Taiwan’s Wall of Literature
TAIWAN—If you are thinking the phrase ‘Wall of Literature’ belongs to a school or any educational institution, you’re wrong. That is if you are inside the Terminal 2 of Taoyuan International Airport in Taiwan.
If you are one of those travelers who do not just sit or sleep while waiting for connecting flights but go around to explore what the airport has to offer, you will most likely notice that airports are the best places to get a quick glimpse of that country’s culture, history, must-visit attractions, must-taste food and drinks, and more.
These bits and pieces of everything at the airport is just a juicy trailer of what visitors can expect to find in that country.
I had a few hours layover at the Airport Terminal 2 of Taoyuan International Airport a couple of months back and immediately set out to check everything out. But first I need to get some local currency before I can buy a cup of coffee.
Pushing my trolley along the endless corridors heading to Section A of the third floor just before the Currency Exchange booth closes for the day, I saw long wall filled with golden letters but I was in a hurry and did not pay much attention to it.
I caught the currency exchange guy just in time before he closed the glass windows. With enough money to buy coffee and some dinner later, I was at a relaxed pace when I passed by the wall again. This time I noticed that the LED backlighting along the hallway added a magical effect to the golden letters casting reflections on the shiny floors. I also noticed that passengers, even those who were in a hurry stole a few seconds to pose infront of the Wall for souvenir photos.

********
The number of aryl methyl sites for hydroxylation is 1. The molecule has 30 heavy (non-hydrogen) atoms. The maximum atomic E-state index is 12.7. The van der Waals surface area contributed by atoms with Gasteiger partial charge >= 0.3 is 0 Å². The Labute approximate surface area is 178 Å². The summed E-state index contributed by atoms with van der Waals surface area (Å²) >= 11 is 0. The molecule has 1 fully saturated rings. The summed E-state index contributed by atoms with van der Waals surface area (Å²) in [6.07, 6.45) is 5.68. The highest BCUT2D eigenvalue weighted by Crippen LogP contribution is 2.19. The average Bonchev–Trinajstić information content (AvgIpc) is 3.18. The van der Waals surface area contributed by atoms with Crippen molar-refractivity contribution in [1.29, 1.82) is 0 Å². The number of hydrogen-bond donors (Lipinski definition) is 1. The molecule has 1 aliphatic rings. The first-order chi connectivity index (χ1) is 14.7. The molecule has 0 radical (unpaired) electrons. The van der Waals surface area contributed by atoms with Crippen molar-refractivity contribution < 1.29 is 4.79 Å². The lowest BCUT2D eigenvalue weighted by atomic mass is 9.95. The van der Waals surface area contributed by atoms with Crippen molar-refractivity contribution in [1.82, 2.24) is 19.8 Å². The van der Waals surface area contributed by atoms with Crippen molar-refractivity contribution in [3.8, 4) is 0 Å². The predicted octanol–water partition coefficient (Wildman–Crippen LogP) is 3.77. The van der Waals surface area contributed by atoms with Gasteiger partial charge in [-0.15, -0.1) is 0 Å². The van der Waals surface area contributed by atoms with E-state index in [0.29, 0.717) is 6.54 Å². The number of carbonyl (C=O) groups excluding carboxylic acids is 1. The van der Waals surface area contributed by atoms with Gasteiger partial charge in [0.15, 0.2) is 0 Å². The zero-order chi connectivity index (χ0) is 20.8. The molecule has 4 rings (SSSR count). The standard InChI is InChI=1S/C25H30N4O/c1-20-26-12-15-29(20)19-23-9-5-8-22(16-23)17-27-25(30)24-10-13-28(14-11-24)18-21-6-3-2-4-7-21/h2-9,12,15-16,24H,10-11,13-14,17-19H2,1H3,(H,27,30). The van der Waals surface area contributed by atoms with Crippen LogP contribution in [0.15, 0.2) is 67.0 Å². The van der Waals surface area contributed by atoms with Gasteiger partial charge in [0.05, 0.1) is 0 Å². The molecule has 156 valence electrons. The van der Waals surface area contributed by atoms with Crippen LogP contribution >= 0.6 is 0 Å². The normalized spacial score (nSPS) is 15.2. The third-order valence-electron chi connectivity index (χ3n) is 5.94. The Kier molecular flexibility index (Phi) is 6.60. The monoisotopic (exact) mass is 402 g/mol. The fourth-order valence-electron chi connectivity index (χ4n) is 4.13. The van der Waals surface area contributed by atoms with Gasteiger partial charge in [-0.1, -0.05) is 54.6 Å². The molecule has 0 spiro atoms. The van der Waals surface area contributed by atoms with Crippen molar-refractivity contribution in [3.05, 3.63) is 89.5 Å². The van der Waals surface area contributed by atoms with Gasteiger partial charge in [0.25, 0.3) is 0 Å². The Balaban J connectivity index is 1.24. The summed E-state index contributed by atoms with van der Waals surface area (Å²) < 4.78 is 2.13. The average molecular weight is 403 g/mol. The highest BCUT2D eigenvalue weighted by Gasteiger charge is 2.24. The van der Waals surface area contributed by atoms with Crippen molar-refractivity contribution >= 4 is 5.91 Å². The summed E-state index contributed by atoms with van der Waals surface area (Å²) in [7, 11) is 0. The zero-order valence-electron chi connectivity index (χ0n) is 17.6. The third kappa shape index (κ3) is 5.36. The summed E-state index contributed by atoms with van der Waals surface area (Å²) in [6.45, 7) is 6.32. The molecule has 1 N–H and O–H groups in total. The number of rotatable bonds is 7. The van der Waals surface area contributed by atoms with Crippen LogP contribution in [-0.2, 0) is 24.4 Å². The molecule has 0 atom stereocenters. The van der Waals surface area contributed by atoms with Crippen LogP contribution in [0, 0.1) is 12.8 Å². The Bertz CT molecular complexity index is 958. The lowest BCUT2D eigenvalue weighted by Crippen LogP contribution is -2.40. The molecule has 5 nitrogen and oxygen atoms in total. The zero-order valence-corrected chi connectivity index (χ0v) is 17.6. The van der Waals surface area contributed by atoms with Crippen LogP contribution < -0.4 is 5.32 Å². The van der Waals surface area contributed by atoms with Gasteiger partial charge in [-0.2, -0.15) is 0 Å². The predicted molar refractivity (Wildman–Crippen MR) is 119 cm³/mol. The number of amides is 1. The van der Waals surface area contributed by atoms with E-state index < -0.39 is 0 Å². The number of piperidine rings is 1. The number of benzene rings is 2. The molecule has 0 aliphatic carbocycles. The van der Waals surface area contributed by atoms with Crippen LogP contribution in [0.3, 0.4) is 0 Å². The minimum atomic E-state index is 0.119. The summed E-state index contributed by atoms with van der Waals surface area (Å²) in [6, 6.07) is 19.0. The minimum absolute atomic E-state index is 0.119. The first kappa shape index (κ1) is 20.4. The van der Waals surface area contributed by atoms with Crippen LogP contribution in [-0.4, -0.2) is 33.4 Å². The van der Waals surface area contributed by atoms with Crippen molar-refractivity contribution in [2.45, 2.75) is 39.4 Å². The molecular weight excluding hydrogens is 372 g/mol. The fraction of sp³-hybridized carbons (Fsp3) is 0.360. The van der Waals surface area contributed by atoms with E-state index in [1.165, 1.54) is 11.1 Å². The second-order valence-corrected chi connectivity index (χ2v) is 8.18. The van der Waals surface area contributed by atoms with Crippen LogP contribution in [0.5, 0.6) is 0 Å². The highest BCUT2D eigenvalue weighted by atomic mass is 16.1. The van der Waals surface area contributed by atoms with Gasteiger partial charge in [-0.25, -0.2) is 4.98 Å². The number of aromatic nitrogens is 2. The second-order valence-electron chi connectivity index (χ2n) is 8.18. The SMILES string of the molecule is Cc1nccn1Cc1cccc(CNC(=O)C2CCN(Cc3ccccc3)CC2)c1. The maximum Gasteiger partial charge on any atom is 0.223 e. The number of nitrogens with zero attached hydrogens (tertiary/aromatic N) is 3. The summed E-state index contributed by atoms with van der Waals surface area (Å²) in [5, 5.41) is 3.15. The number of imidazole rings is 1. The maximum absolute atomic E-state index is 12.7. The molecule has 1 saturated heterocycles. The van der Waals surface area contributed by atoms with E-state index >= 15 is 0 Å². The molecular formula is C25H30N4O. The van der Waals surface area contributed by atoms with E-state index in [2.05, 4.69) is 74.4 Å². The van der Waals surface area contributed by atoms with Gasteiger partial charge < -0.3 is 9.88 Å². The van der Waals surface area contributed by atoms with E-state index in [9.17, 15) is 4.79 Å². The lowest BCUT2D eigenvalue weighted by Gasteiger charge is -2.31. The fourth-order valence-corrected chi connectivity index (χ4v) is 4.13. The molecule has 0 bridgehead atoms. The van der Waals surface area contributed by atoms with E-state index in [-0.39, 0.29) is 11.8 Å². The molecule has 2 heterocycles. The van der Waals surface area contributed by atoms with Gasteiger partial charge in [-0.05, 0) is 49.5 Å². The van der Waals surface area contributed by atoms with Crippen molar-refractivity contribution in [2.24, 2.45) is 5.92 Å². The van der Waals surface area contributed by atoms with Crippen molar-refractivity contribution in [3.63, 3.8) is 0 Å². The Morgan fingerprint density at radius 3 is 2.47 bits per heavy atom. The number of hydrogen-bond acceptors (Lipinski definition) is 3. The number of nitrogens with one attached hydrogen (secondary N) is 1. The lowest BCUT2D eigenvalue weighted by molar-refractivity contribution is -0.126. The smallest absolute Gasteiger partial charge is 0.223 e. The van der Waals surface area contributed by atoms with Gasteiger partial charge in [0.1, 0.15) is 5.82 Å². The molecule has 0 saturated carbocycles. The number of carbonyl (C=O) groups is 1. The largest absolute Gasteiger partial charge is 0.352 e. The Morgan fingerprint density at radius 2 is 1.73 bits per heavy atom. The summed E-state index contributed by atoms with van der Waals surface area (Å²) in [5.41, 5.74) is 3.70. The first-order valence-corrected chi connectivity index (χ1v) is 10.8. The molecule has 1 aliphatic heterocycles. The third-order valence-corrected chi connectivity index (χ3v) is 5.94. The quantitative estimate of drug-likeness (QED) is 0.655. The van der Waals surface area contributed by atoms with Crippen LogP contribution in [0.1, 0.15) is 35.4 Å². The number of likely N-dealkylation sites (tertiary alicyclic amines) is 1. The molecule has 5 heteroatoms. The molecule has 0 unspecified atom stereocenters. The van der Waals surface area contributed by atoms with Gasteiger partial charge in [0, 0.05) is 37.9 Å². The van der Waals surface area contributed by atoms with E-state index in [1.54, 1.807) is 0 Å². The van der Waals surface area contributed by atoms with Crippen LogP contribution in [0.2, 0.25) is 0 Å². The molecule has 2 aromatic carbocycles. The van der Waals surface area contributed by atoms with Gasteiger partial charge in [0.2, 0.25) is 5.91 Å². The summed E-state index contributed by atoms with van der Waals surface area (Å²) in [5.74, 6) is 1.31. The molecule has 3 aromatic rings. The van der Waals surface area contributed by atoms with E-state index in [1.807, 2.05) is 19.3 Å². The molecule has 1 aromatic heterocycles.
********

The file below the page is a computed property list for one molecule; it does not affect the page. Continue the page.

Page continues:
From the marker on the wall, I learned the acrylic-covered metal panels is called Wall of Literature and it was established by the Ever Rich Duty Free Shop. The Wall of Literature which combines modern calligraphy with the concepts of modern poetry was the work of Chen-nan Chu, a famous calligrapher and lyricist Wen-shan Fan who specializes in presenting visual images with an aesthetic sense of diversity. I couldn’t read or understand the letters so I had to rely on the information on the wall which says the Wall of Literature “depicts the mutual memories of Taiwan’s vernacular cultures of local landscapes, snacks and the land and fully expresses the great enthusiasm and native temperament of Taiwan.”
Taoyuan International Airport is the main hub of China Airlines, China’s flag carrier, EVA Air and other major airlines. Watching planes fly in and out of the airport every few minutes just made me wonder why everyone was flying somewhere.
If you want to get to know Taiwan, the Taoyuan International Airport is your first step to learning, and don’t forget to check out the Wall of Literature.